With airlines experiencing dramatic declines in passenger travel since March, Amin said people are driving more to destinations or to see family and friends, all of which means they often need to spend the night on the road or when they get to their final destination.
“People don’t want to fly right now. So if they are going from say New York to Florida, they will need to make a stop over in Virginia,” Amin said. “Some of our hotels are picking up 50 rooms the same day with walk-ins who have been traveling down the interstate.”
Hotels in Richmond saw the biggest drop in occupancy levels in June from a year ago, largely because many of the downtown hotels cater more to the business traveler while other hotels, such as The Jefferson Hotel, remain temporarily closed.
Occupancy rates in Richmond stood at 26.2% in June, down 64.4% from a year ago, according to the data from STR.
Henrico’s hotel occupancy rate was 42.9%, declining by 43.3% from a year ago.
Chesterfield had the highest occupancy rate – 53.9% – in the Richmond region for June. That rate was down 27.3% year-over-year.
Having an occupancy level below 50% isn’t great but operators should be able to weather the decline at those levels, industry experts say. When levels drop below 25% – as it did for many in March and April – that’s when it hurts economically.
“The whole industry has been able to reduce costs to mitigate the effects of the pandemic and lower occupancy rates,” Amin said.
With fewer people staying in hotels, localities aren’t collecting as much in lodging taxes/
Tax collections are down 19.79% for the 12 months that ended in May.
Hanover saw the biggest decline, dropping 23.1%, followed by Chesterfield (down 21.2%), Henrico (down 19.5%), and Richmond (down 18.8%).
Henrico County Manager John Vithoulkas said the county anticipated the drop off in lodging taxes in the spring and adjusted the budget accordingly.
The county assumed lodging tax revenue would be down about 45%. A portion of the tax goes to pay for the debt and building upkeep on the Greater Richmond Convention Center
The decline in lodging tax has an impact to the county, Vithoulkas said, but the impact is greater on the hotel operators.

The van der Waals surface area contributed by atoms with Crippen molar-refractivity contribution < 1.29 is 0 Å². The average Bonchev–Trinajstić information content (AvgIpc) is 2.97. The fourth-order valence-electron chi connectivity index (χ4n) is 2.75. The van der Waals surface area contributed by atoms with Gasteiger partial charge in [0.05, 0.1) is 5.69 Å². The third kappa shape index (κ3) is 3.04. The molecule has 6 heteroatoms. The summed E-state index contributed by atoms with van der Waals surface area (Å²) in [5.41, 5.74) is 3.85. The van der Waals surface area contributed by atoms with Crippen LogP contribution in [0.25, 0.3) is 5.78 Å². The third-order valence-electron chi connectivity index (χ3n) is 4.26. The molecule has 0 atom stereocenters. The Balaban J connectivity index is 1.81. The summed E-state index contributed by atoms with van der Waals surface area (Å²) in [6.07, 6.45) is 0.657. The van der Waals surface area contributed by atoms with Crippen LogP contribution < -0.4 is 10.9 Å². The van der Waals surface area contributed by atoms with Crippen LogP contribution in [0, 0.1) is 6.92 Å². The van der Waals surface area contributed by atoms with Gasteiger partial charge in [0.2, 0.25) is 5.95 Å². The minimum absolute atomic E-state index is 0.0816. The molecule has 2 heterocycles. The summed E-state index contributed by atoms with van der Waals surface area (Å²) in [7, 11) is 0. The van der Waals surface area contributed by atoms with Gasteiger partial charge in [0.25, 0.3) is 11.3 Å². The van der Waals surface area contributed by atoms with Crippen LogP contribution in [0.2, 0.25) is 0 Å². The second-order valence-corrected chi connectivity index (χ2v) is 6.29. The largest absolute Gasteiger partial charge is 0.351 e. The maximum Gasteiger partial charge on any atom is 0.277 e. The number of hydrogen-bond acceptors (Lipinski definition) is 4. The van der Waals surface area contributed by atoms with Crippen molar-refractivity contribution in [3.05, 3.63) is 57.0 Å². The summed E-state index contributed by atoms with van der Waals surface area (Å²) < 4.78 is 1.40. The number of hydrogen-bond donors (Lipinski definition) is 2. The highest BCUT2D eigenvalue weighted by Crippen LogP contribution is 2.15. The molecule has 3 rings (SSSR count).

“The worry isn’t on the county tax side but the worry is on the hotel business side,” he said. “My worry is on the employees and owners of some of these establishments seeing these kinds of declines. I think hotels have done everything they can. We have some incredibly savvy hotel operators. I just hope that every hotel that is with us now is there when we come out of this pandemic.”
To help hotels, Henrico and other local governing bodies enacted in March and April a temporary tax relief program by deferring the payment and eliminating penalties and late fees for the lodging taxes.
The tax relief measure was intended to help hotels with cash flow issues to give them some breathing room, Berry said. Hotels collect the tax from customers one month and remit it to the locality the following month.
Berry isn’t sure when the hotel occupancy levels will return to pre-pandemic levels.
“We keep pushing a lot of [conventions and sports tourism events] business from this year’s calendar to 2021, which is shaping up to be a strong convention year for us. That’s assuming things will get better,” Berry said.
Past history might provide some guidance as to when local hotels operations might recover.
After 9/11 terrorist attacks, it took hotels in the Richmond region about 12 months to recover to record levels the properties were generating in occupancy taxes, Berry said.
But after the 2008 recession, it took the region’s hotel industry longer to recover — about five years for area hotels to return to generating the same record tax revenue levels that they were before the recession.
“This time it’s the big unknown,” Berry said.